I am working on an app where the goal is to upload user data, store it, do some processing on that data and present it to user when asked. We want to follow end to end encryption model where the system has no way to decrypt the data an user uploaded. I haven’t dealt with security this way before and in the presented architecture I have a few questions/concerns which I want to share with you all.


  1. When a user registers we generate a public private key for him, private key is called master key here.

  2. When a user adds information we encrypt it using session key. Only the data processing unit(DPU) of our system should be able to decrypt this data. Since the data size might be larger than RSA-3072 the data is first encrypted using AES-256 and then encrypted with RSA session key.

  3. Uploaded data goes to DPU, it decrypts it, does its processing and encrypts again.

  4. When user wants access to this information we encrypt the master key with session key and send it to DPU in order to decrypt that data.

  5. Post decryption DPU gathers all the data requested, generates a new data key, encrypts response using this data key, encrypts data key with client’s session public key and assemble both encrypted key and response and returns it.

  6. Client app decrypts key with client’s session private key and the response is decrypted with data key.


  1. This model is theoretical as of now, is this do able ?

  2. Who generates these keys(session keys, data keys), do developers(Java and Python) generate these keys and where do we store them?

  3. Is there a library we can use to make life easy for us? Again, we don’t want our system to be able to access user data without user’s master key which is on his device. We plan on using AWS Cognito for authentication and authorization and as far as I know it doesn't provide any session keys so how can we achieve whats mentioned?

  4. Sending private key over wire to decrypt the data, is this a good idea?

I know this is lot of information please let me know if you have more question, looking forward to suggestions/comments.

closed as unclear what you're asking by Anders, ThoriumBR, schroeder Sep 20 '18 at 15:15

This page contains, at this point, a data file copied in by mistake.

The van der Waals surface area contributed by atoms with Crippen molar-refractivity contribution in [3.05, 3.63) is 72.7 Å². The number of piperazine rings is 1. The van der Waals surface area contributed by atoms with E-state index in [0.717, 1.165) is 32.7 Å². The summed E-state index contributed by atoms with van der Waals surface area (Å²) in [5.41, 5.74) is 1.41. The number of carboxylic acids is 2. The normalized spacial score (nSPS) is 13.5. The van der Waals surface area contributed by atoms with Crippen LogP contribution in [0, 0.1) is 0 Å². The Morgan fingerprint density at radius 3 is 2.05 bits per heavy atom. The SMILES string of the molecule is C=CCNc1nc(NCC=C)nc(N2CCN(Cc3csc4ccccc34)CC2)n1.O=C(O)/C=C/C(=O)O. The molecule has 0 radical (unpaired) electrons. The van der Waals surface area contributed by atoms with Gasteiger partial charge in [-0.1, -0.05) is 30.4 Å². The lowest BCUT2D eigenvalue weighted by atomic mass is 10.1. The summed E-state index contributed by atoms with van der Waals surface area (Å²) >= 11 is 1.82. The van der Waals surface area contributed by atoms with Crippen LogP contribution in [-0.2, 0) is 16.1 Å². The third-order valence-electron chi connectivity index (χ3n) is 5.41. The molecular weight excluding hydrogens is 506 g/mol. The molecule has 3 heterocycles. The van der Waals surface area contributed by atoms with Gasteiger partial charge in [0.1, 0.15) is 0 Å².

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  • 3
    IMHO, this looks like a programming design question. 1. what you describe is kinda complicate as everyone is using standard module to do encryption/decryption. The strength of the key is irrelevant, unless there is some sort of proprietary requirements. 2. Please study PKI before go further – mootmoot Sep 20 '18 at 14:08
  • "upload user data, store it, do some processing on that data and present it to user when asked" but "the system has no way to decrypt the data" but "the DPU should be able to decrypt the data" -- it will be impossible to answer when you provide contradictions like that. I think that you are either not using clear terms or you have not performed a data flow analysis. – schroeder Sep 20 '18 at 15:15
  • It would also help if you explained why you want to do e2e encryption and what threats you want the encryption scheme to protect against. – schroeder Sep 20 '18 at 15:16
  • @schroeder Sorry for the confusion, the idea is that only DPU can decrypt data and it would ask for master key from user to decrypt. I hope this helps. This is not my architecture, I am just trying to wrap my head around this. The main goal of our architect is to make sure that we cant access decrypted data without user's key and hence my concern to send master key to DPU. – APZ Sep 20 '18 at 17:43
  • So the data is only processed when the user asks for it to be processed, and the user supplies a decryption key at that time? – schroeder Sep 20 '18 at 17:47

End to End encryption is when 2 systems communicate thru a 3rd party, and this 3rd party cannot decrypt the contents. Like the Signal chat app, or Whatsapp, or when you encrypt your email with the recipient's public key before sending it. In this cases, the message leaves your system encrypted and nobody but the recipient can decrypt and read it.

Your case can be solved using TLS and client side certificates. When the user signs up, let it create its own certificates (on your app) or send him one created server-side, and use this certificate on every communication. Create one certificate for the DPU and encrypt data client-side using it. This way only the DPU and the client can access the data.


What you are describing is not end-to-end encryption (e2ee). In fact, e2ee is in general not possible when the data is being processed, as your servers would not have access to the data.

What you describe is hard to follow and seems useless. If the attacker compromises either of the servers, he can get access to the data. If you are worried about the transit between the servers, you can use standard TLS. If you are worried about the data at rest, you can use FDE or some ratchet encryption scheme (if you only want the client to be able to decrypt it after the processing is done).

Either way, there is no point in doing the encryption as you describe it before the data is processed.

  • Not really an answer, more of a comment and advice. – zaph Sep 20 '18 at 14:46
  • 1
    @zaph Okey, strictly speaking, I did not answer the questions. Then again, in light of this scheme not being effective, I don't think the questions asked are relevant. Is it doable? Technically yes, but it is useless. Who generats the keys? The Sicilian Mafia for all anyone cares, the keys are useless. Is sending the keys over the wire a good idea? You can publish them in the newspapers, does not matter. They are useless. Does this answer the questions? :D – Peter Harmann Sep 20 '18 at 14:53

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